Vinson said the government even conceded that its interpretation of the Commerce Clause to support the individual mandate "breaks new legal ground" and is "unprecedented." He concluded, "If it has the power to compel an otherwise passive individual into a commercial transaction with a third party ... it is not hyperbolizing to suggest that Congress could do almost anything it wanted. It is difficult to imagine that a nation which began, at least in part, as the result of opposition to a British mandate giving the East India Company a monopoly and imposing a nominal tax on all tea sold in America would have set out to create a government with the power to force people to buy tea in the first place."
Vinson also turned the government's logic on its head in his ruling that the mandate is not severable from the rest of the legislation. On the one hand, the government maintained the mandate couldn't be severed from the rest of the bill because it was essential to the operation of the entire health care reform program. But then the government argued conversely that the mandate was severable because the 2,700-page bill contained many provisions only tangentially related to health care. Severing the mandate was also impossible, Vinson said, because he would then have to rule on how doing so affected each of the hundreds of provisions in the law. Doing that, Vinson argued, would require him to exceed his own authority as a judge by acting as a legislature.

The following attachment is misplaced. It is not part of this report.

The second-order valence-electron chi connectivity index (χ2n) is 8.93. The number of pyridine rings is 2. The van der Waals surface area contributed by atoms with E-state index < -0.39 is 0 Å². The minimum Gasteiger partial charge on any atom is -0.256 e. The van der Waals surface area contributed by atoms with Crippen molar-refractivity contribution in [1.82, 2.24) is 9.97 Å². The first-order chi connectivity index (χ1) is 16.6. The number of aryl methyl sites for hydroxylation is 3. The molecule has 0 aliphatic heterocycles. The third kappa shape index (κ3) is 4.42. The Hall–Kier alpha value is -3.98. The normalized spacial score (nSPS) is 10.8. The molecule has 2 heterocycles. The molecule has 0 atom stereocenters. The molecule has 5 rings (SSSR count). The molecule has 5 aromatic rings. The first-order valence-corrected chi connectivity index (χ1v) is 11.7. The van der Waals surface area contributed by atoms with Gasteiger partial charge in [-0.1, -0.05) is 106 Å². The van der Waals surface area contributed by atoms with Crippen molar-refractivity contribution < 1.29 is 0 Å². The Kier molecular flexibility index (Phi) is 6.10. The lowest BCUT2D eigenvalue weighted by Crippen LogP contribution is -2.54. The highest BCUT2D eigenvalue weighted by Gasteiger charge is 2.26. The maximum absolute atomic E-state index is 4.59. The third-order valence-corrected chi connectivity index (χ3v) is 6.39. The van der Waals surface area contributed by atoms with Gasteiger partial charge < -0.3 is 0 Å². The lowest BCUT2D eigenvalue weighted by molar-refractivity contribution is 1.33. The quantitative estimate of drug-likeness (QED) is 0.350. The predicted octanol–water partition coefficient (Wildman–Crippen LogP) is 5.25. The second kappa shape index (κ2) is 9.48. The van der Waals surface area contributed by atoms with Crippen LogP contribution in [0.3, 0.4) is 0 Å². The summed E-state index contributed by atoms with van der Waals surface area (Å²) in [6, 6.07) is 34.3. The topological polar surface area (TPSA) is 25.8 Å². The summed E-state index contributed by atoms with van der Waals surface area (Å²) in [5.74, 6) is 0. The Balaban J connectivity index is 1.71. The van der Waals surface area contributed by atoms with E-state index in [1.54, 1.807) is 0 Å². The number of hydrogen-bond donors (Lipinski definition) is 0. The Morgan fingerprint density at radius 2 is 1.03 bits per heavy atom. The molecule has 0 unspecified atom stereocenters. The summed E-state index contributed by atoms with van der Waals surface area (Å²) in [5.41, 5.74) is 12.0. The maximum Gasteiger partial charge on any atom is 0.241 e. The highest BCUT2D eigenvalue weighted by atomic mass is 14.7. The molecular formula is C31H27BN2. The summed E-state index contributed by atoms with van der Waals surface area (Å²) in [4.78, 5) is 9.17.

Ultimately, these issues will likely be decided by the nine justices of the Supreme Court -- unless the 112th Congress beats them to it. The House already has voted to repeal the measure, and in the Senate, all 47 Republicans have co-sponsored Sen. Jim DeMint's bill to do the same. With public opinion running strongly against Obamacare, several Senate Democrats facing re-election battles in 2012 may join them in voting for its demise.